The opening section of the album centres on the environment that has caused some of the major conflicts that Dave has had to confront in life. ‘Streatham’ is an ingenious reflection on what stress can do to a person, particularly when there is a constant battle between two conflicting paths “teachers were giving out tests/ same time the mandem were giving out testers”. On ‘Black’, which we went through in depth a few weeks ago, this takes on a specifically racial aspect, highlighting the additional struggle of growing up black as well as working class.
As the psychodrama progresses, Dave begins to focus more on his relationships, leading to some lighter-hearted and more easily palatable scenes. Whilst ‘Purple Heart’ still has its contradictions, beginning with some incongruously cynical bars – “You’re asking what it’s like to love I told her love’s a game/ you learn that love is pain, then learn to love the pain” – over the velvety Kyle Evans and Fraser T. Smith instrumental, it quickly becomes a love song proper. The cynicism fades away as Dave sings tenderly to his love interest, doubling down on the intergalactic wordplay throughout, for example “Popstar, I got you singing like a rockstar/ McCartney, she interstellar like Jupiter”. Whilst Dave’s discography has never been short on sharp punchlines or word-bending double entendres, the way he links it all thematically together on this one – crafting puns with everything from shooting stars to star signs – is, forgive me, out of this world. The good vibes continue on ‘Location’, where Jae5 and Burna Boy bring the afrobeat vibes; it’s a celebratory track, indicative of the time’s when Dave can enjoy some of the fruits of his success – girls, money and vacations.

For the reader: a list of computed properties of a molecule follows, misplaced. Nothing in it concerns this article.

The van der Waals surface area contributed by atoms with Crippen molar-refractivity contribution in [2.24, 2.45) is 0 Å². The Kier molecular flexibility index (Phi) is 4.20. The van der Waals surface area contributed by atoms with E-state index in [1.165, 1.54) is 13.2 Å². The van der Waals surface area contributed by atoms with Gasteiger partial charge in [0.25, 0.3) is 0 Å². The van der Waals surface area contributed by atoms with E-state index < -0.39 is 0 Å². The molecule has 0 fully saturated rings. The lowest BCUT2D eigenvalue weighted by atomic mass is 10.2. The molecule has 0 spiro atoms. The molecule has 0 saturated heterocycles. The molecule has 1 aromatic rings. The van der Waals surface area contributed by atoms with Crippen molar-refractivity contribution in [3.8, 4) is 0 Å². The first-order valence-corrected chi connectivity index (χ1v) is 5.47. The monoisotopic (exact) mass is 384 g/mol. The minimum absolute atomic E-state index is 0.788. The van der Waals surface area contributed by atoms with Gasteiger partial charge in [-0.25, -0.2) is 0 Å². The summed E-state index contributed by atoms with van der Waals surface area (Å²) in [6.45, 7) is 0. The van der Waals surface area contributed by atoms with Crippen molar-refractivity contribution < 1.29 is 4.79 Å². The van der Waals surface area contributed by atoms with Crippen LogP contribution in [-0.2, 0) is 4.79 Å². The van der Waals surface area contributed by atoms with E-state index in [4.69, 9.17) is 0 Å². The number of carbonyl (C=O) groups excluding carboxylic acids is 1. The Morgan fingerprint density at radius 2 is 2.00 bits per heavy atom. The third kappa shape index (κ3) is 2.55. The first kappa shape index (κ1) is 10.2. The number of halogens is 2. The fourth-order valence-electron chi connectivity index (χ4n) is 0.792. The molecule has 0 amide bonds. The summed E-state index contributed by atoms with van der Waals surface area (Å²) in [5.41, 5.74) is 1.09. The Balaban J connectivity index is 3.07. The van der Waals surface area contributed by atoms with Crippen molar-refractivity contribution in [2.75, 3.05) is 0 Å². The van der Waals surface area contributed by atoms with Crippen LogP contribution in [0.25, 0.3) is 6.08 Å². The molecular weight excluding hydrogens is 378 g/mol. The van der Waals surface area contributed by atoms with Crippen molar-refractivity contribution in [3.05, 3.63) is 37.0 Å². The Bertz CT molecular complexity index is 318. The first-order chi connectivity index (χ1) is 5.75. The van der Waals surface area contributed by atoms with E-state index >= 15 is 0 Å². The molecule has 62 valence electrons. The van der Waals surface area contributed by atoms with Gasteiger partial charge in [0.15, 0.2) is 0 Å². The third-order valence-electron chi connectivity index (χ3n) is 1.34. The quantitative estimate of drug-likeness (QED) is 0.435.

The next chapter of Dave’s story features a surprising cameo in the form of incarcerated rapper J Hus, who is currently serving time for knife possession. Fortunately, it seems that before he went away he was able to record with Dave, resulting in one of the best tracks on the album. It’s a masterpiece on which the two rappers go back to back, trading bars that highlight both the bravado and vulnerability of street life. Over a simple but utterly infectious beat produced by IO and TobiShyBoy both rappers affirm their superiority to their peers – “we on the same streets but we don’t play the same game” (J Hus) – whilst simultaneously acknowledging the precautions they’re forced to take – “keep it to yourself, people wanna talk/ flossing in the gossips how you end up in a war” (Dave). The natural chemistry between the two is evident, allowing the MCs to seamlessly overlap each other, sometimes mid-bar, with such ease and fluidity that the transitions are barely noticeable.